Thymos is an ancient Greek word for soul, for spirit, for 'principle of life, feeling and thought.' It can also mean 'heart,' in the sense of the heart as the seat of emotions and feelings. It can mean 'desire' and 'inclination' as well as 'mind' and 'will' and 'temper.' It refers to one's thinking and feeling capacities. It was thought to be located not in your head, but in your gut---your midriff---your stomach.
Charlie's thymos was unsettled all this weekend, and the bookcase that came down Saturday morning was just the start. Sunday it seemed he was simply restless in his being. He and I started the day with a long walk that he really needed. As you have probably noted from my posts, Jim has been doing the lion's share of physical activity with Charlie, who has been decidedly less interested in walks than in the summer (when, at one point, I think we did about six long ones in a day).
He walked at more of a power walk pace, which is also how best to describe the way he biked for 15 miles on the Jersey horse country trail Sunday afternoon. Charlie seemed caught up in a sort of manic cycle. He was over-brimming with energy, talking frequently and at a higher volume than usual and repetitively, and he was distinctly less able to curb it all than he has been. Plus, as Jim noted, he had his mouth clenched for much of the day. That smile in the photo, of Charlie returning from the bike ride, was really the only time he smiled the whole day.
We ended up at a Vietnamese restaurant and were going to get take-out but Charlie insisted on 'sit, sit,' and Jim and I exchanged glances with each other, and we sat. It took about ten minutes for the food to come out. Charlie's eyes flicked from the door leading to the kitchen to the TV, where what looked Iike Vietnamese Idol was playing. He was patient---his teacher has noted that he has been very good with waiting--and quickly dispatched of four summer rolls soon as they appeared in a styrofoam container. While he used to take them apart and eat them piece by piece, this time he ate each whole, dipping the first two neatly in peanut sauce.
And then he asked to go to the car and that's where he finished some rice vermicelli while Jim paid the bill. I wouldn't try it at every restaurant, but ordering take-out and eating in for as long as Charlie is comfortable seems a good way to reintroduce him to eating out. He can eat as much as he can in the restaurant and then finish the rest elsewhere when the noise and smells become too much (and, styrofoam containers don't break).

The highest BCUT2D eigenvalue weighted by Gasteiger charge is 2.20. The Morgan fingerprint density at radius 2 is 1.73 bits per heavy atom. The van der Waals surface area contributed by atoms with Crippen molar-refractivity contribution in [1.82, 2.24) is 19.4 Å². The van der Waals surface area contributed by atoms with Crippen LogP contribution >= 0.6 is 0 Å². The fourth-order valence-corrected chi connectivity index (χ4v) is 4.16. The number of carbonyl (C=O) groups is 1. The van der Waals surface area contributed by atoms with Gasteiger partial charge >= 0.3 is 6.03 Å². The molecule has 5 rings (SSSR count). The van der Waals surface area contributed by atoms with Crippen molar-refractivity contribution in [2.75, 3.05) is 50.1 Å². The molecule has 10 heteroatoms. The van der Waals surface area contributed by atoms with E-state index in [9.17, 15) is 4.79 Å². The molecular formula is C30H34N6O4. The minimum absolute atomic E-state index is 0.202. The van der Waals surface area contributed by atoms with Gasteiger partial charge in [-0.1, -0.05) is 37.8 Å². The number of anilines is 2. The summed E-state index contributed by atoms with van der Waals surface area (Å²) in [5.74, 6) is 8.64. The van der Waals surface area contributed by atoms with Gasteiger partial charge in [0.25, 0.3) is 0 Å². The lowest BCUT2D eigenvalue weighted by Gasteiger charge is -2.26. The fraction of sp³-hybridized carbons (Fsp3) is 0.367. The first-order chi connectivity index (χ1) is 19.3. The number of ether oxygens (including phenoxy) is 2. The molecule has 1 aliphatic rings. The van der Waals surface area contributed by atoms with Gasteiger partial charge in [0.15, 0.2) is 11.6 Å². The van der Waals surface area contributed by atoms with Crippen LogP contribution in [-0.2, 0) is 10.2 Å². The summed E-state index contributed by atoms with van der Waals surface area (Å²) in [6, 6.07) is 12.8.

Once home, it was not too long before Charlie's thymos was again at odds with itself, with everything around him. He asked repeatedly, and with an edge and urgency that made Jim and me wary, to go to the grocery store. We didn't go, because all that too-much energy got the better of Charlie as he sat in the car waiting. Jim got him out of the car under (yes, it's a euphemism) duress. It was difficult.
Thymos can also mean rage and it worked its course through Charlie, all through his body, and when it had subsided (it took awhile), he and I went on a second walk.
Jim and I texted each other and pieced together the signs, from his clenched mouth to his repetitive, obsessive speech, to the deadset-fast way he rode his bike. I have not been able to shake off a cold for these past couple of weeks; we suspected Charlie of having something too, like a sore throat? (When I used those words in his presence, his response was a big show of thymos. After we had left the place where the bike path is I couldn't stop sneezing and felt my eyes watering: Might Charlie not have experiencing something similar?
Yes, Charlie does communicate how he feels, by what he does. But so much of how we humans explain how we feel is via language. We have been working on teaching Charlie phrases like 'I have a stomachache' and 'I feel sick' but these little phrases which he utters so very fast aren't sufficient to describe all that he is feeling. I suspect just supplying him with more phrases is only part of the answer. I am thinking I have a lot of social stories to make. And a, also thinking that music, and not just the pop-ish Disney tunes, can be a medium to convey so much when words are not enough to express all that thymos.
When Charlie and I returned from our evening walk (as it was evening by then), he asked, asked and asked to go to the grocery store. Jim and I knew we would not be going there after all that had happened and Charlie sat on the couch, very sad, and then went up to bed. I don't know how much he really wanted to go; I am quite sure that Charlie knew going was out of the question. But still he is impelled to ask, asking being the main way he's been taught to use language. We replied with 'uh huh' and 'um,' words seeming a bit more than inadequate. Words can only do so much.
Jim went to check on Charlie, who had tucked himself in bed. I went up with some fruit and a pack of crackers. He ate the fruit (grapes) readily (unusual for Charlie these days, with his adolescent boy 'neither fruit nor vegetable shall pass into my system' diet) and asked me to open the crackers in the way he likes. I went back downstairs and then back up when Charlie called me. He had only eaten a few crackers. His eyes had lost the terrified look they had had earlier---Charlie does not like being as out of control as he became, and seems scared of himself when he is so. He rolled over under a fleece blanket and I wished him good night.
And that his thymos might settle and cease its rumblings.